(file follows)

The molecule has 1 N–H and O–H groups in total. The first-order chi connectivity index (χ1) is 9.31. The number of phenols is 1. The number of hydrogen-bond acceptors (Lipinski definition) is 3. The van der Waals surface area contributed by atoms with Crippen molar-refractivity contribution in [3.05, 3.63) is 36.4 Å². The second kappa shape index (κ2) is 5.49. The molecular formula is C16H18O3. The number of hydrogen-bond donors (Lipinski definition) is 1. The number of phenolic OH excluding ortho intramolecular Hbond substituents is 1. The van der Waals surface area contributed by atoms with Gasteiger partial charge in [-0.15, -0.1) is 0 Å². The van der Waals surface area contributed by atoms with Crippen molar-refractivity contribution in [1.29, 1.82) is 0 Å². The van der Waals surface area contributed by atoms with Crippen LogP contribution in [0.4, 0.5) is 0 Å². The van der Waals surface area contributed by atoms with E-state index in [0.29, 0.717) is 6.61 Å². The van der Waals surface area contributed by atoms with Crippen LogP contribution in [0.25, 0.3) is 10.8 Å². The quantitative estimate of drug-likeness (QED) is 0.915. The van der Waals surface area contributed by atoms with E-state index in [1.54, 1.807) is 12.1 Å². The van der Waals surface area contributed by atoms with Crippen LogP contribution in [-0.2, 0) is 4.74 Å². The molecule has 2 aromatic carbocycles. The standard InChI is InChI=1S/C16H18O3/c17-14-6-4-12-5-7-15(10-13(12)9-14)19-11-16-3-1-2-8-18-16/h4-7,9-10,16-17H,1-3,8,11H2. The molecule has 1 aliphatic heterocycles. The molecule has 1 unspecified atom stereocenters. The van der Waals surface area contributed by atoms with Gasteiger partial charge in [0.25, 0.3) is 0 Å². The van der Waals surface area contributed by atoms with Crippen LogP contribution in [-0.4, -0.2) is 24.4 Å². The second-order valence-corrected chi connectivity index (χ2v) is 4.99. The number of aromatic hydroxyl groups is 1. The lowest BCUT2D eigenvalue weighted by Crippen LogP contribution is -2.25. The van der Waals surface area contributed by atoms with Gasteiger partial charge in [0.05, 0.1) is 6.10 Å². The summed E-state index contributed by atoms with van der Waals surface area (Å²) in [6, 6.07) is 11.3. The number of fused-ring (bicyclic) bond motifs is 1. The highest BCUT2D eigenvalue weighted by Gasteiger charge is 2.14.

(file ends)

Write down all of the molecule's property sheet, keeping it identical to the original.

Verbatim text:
The molecule has 1 N–H and O–H groups in total. The first-order chi connectivity index (χ1) is 9.31. The number of phenols is 1. The number of hydrogen-bond acceptors (Lipinski definition) is 3. The van der Waals surface area contributed by atoms with Crippen molar-refractivity contribution in [3.05, 3.63) is 36.4 Å². The second kappa shape index (κ2) is 5.49. The molecular formula is C16H18O3. The number of hydrogen-bond donors (Lipinski definition) is 1. The number of phenolic OH excluding ortho intramolecular Hbond substituents is 1. The van der Waals surface area contributed by atoms with Gasteiger partial charge in [-0.15, -0.1) is 0 Å². The van der Waals surface area contributed by atoms with Crippen molar-refractivity contribution in [1.29, 1.82) is 0 Å². The van der Waals surface area contributed by atoms with Crippen LogP contribution in [0.4, 0.5) is 0 Å². The van der Waals surface area contributed by atoms with E-state index in [0.29, 0.717) is 6.61 Å². The van der Waals surface area contributed by atoms with Crippen LogP contribution in [0.25, 0.3) is 10.8 Å². The quantitative estimate of drug-likeness (QED) is 0.915. The van der Waals surface area contributed by atoms with E-state index in [1.54, 1.807) is 12.1 Å². The van der Waals surface area contributed by atoms with Crippen LogP contribution in [-0.2, 0) is 4.74 Å². The molecule has 2 aromatic carbocycles. The standard InChI is InChI=1S/C16H18O3/c17-14-6-4-12-5-7-15(10-13(12)9-14)19-11-16-3-1-2-8-18-16/h4-7,9-10,16-17H,1-3,8,11H2. The molecule has 1 aliphatic heterocycles. The molecule has 1 unspecified atom stereocenters. The van der Waals surface area contributed by atoms with Gasteiger partial charge in [0.25, 0.3) is 0 Å². The van der Waals surface area contributed by atoms with Crippen LogP contribution in [-0.4, -0.2) is 24.4 Å². The second-order valence-corrected chi connectivity index (χ2v) is 4.99. The number of aromatic hydroxyl groups is 1. The lowest BCUT2D eigenvalue weighted by Crippen LogP contribution is -2.25. The van der Waals surface area contributed by atoms with Gasteiger partial charge in [0.05, 0.1) is 6.10 Å². The summed E-state index contributed by atoms with van der Waals surface area (Å²) in [6, 6.07) is 11.3. The number of fused-ring (bicyclic) bond motifs is 1. The highest BCUT2D eigenvalue weighted by Gasteiger charge is 2.14.